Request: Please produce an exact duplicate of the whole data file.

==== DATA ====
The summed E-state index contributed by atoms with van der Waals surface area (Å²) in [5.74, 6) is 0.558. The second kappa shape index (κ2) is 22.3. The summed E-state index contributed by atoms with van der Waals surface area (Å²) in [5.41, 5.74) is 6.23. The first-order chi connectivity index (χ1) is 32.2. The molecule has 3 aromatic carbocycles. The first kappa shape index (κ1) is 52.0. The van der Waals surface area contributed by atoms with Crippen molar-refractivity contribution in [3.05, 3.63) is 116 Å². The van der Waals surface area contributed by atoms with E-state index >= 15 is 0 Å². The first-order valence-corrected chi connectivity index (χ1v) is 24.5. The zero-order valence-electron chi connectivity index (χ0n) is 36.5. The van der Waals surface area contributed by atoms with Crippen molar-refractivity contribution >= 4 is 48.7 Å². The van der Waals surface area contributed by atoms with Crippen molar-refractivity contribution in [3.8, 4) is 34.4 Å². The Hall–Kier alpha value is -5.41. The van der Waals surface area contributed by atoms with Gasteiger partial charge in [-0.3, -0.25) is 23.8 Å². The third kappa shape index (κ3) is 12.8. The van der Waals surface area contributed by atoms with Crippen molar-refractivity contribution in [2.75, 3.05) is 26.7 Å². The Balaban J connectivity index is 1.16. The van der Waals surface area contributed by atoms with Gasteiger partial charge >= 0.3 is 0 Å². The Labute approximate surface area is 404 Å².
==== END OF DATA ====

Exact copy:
The summed E-state index contributed by atoms with van der Waals surface area (Å²) in [5.74, 6) is 0.558. The second kappa shape index (κ2) is 22.3. The summed E-state index contributed by atoms with van der Waals surface area (Å²) in [5.41, 5.74) is 6.23. The first-order chi connectivity index (χ1) is 32.2. The molecule has 3 aromatic carbocycles. The first kappa shape index (κ1) is 52.0. The van der Waals surface area contributed by atoms with Crippen molar-refractivity contribution in [3.05, 3.63) is 116 Å². The van der Waals surface area contributed by atoms with E-state index >= 15 is 0 Å². The first-order valence-corrected chi connectivity index (χ1v) is 24.5. The zero-order valence-electron chi connectivity index (χ0n) is 36.5. The van der Waals surface area contributed by atoms with Crippen molar-refractivity contribution >= 4 is 48.7 Å². The van der Waals surface area contributed by atoms with Crippen molar-refractivity contribution in [3.8, 4) is 34.4 Å². The Hall–Kier alpha value is -5.41. The van der Waals surface area contributed by atoms with Gasteiger partial charge in [-0.3, -0.25) is 23.8 Å². The third kappa shape index (κ3) is 12.8. The van der Waals surface area contributed by atoms with Crippen molar-refractivity contribution in [2.75, 3.05) is 26.7 Å². The Balaban J connectivity index is 1.16. The van der Waals surface area contributed by atoms with Gasteiger partial charge >= 0.3 is 0 Å². The Labute approximate surface area is 404 Å².